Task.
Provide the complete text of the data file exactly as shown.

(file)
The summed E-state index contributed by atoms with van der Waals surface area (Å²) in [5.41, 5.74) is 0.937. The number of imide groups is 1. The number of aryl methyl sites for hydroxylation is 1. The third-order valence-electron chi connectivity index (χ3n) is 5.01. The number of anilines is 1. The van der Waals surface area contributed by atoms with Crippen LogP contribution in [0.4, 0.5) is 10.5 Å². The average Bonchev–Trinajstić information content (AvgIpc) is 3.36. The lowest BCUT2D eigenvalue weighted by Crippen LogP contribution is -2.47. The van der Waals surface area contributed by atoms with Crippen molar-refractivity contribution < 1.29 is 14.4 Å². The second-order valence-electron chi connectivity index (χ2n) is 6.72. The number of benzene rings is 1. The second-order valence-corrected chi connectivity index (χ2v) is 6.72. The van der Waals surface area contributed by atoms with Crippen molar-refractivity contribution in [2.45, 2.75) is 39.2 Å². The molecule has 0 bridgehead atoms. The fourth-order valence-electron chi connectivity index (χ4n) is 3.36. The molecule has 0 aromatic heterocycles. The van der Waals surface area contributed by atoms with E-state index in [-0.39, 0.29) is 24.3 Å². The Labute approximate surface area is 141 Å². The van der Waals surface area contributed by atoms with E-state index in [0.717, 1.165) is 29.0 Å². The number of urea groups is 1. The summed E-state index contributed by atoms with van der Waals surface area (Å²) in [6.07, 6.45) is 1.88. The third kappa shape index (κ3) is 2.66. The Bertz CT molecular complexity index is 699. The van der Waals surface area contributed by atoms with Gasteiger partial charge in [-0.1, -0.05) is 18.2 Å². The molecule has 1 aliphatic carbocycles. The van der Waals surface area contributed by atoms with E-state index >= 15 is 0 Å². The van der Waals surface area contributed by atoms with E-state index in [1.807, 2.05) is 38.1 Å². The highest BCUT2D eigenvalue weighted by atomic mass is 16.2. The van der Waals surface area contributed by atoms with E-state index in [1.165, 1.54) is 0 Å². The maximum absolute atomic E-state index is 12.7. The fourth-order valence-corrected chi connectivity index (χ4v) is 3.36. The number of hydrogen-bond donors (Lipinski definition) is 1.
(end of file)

The summed E-state index contributed by atoms with van der Waals surface area (Å²) in [5.41, 5.74) is 0.937. The number of imide groups is 1. The number of aryl methyl sites for hydroxylation is 1. The third-order valence-electron chi connectivity index (χ3n) is 5.01. The number of anilines is 1. The van der Waals surface area contributed by atoms with Crippen LogP contribution in [0.4, 0.5) is 10.5 Å². The average Bonchev–Trinajstić information content (AvgIpc) is 3.36. The lowest BCUT2D eigenvalue weighted by Crippen LogP contribution is -2.47. The van der Waals surface area contributed by atoms with Crippen molar-refractivity contribution < 1.29 is 14.4 Å². The second-order valence-electron chi connectivity index (χ2n) is 6.72. The number of benzene rings is 1. The second-order valence-corrected chi connectivity index (χ2v) is 6.72. The van der Waals surface area contributed by atoms with Crippen molar-refractivity contribution in [2.45, 2.75) is 39.2 Å². The molecule has 0 bridgehead atoms. The fourth-order valence-electron chi connectivity index (χ4n) is 3.36. The molecule has 0 aromatic heterocycles. The van der Waals surface area contributed by atoms with E-state index in [-0.39, 0.29) is 24.3 Å². The Labute approximate surface area is 141 Å². The van der Waals surface area contributed by atoms with E-state index in [0.717, 1.165) is 29.0 Å². The number of urea groups is 1. The summed E-state index contributed by atoms with van der Waals surface area (Å²) in [6.07, 6.45) is 1.88. The third kappa shape index (κ3) is 2.66. The Bertz CT molecular complexity index is 699. The van der Waals surface area contributed by atoms with Gasteiger partial charge in [-0.1, -0.05) is 18.2 Å². The molecule has 1 aliphatic carbocycles. The van der Waals surface area contributed by atoms with E-state index >= 15 is 0 Å². The van der Waals surface area contributed by atoms with E-state index in [1.807, 2.05) is 38.1 Å². The highest BCUT2D eigenvalue weighted by atomic mass is 16.2. The van der Waals surface area contributed by atoms with E-state index in [1.165, 1.54) is 0 Å². The maximum absolute atomic E-state index is 12.7. The fourth-order valence-corrected chi connectivity index (χ4v) is 3.36. The number of hydrogen-bond donors (Lipinski definition) is 1.